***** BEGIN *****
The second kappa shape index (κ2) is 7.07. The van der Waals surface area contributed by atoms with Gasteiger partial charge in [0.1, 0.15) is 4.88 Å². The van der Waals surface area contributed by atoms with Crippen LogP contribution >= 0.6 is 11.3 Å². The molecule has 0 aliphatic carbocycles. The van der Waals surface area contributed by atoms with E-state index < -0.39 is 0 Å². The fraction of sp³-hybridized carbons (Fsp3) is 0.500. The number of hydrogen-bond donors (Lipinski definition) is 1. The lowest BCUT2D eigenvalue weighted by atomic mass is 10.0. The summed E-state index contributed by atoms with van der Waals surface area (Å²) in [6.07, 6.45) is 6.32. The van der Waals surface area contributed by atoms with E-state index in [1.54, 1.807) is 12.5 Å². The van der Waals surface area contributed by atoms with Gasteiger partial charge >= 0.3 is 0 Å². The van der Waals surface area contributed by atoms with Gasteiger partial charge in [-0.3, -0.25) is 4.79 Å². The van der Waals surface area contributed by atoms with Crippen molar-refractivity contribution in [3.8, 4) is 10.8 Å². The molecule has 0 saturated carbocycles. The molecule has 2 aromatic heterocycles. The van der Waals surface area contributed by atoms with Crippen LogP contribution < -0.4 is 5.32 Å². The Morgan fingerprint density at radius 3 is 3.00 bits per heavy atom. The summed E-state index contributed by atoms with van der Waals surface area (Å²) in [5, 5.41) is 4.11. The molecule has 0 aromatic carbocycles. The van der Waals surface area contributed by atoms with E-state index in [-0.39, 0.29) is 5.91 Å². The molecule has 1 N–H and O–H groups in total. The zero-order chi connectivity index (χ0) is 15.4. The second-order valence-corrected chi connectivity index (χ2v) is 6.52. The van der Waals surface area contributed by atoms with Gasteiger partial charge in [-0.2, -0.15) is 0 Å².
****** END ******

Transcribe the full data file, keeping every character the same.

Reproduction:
The second kappa shape index (κ2) is 7.07. The van der Waals surface area contributed by atoms with Gasteiger partial charge in [0.1, 0.15) is 4.88 Å². The van der Waals surface area contributed by atoms with Crippen LogP contribution >= 0.6 is 11.3 Å². The molecule has 0 aliphatic carbocycles. The van der Waals surface area contributed by atoms with E-state index < -0.39 is 0 Å². The fraction of sp³-hybridized carbons (Fsp3) is 0.500. The number of hydrogen-bond donors (Lipinski definition) is 1. The lowest BCUT2D eigenvalue weighted by atomic mass is 10.0. The summed E-state index contributed by atoms with van der Waals surface area (Å²) in [6.07, 6.45) is 6.32. The van der Waals surface area contributed by atoms with E-state index in [1.54, 1.807) is 12.5 Å². The van der Waals surface area contributed by atoms with Gasteiger partial charge >= 0.3 is 0 Å². The van der Waals surface area contributed by atoms with Gasteiger partial charge in [-0.3, -0.25) is 4.79 Å². The van der Waals surface area contributed by atoms with Crippen molar-refractivity contribution in [3.8, 4) is 10.8 Å². The molecule has 0 saturated carbocycles. The molecule has 2 aromatic heterocycles. The van der Waals surface area contributed by atoms with Crippen LogP contribution < -0.4 is 5.32 Å². The Morgan fingerprint density at radius 3 is 3.00 bits per heavy atom. The summed E-state index contributed by atoms with van der Waals surface area (Å²) in [5, 5.41) is 4.11. The molecule has 0 aromatic carbocycles. The van der Waals surface area contributed by atoms with E-state index in [-0.39, 0.29) is 5.91 Å². The molecule has 1 N–H and O–H groups in total. The zero-order chi connectivity index (χ0) is 15.4. The second-order valence-corrected chi connectivity index (χ2v) is 6.52. The van der Waals surface area contributed by atoms with Gasteiger partial charge in [-0.2, -0.15) is 0 Å².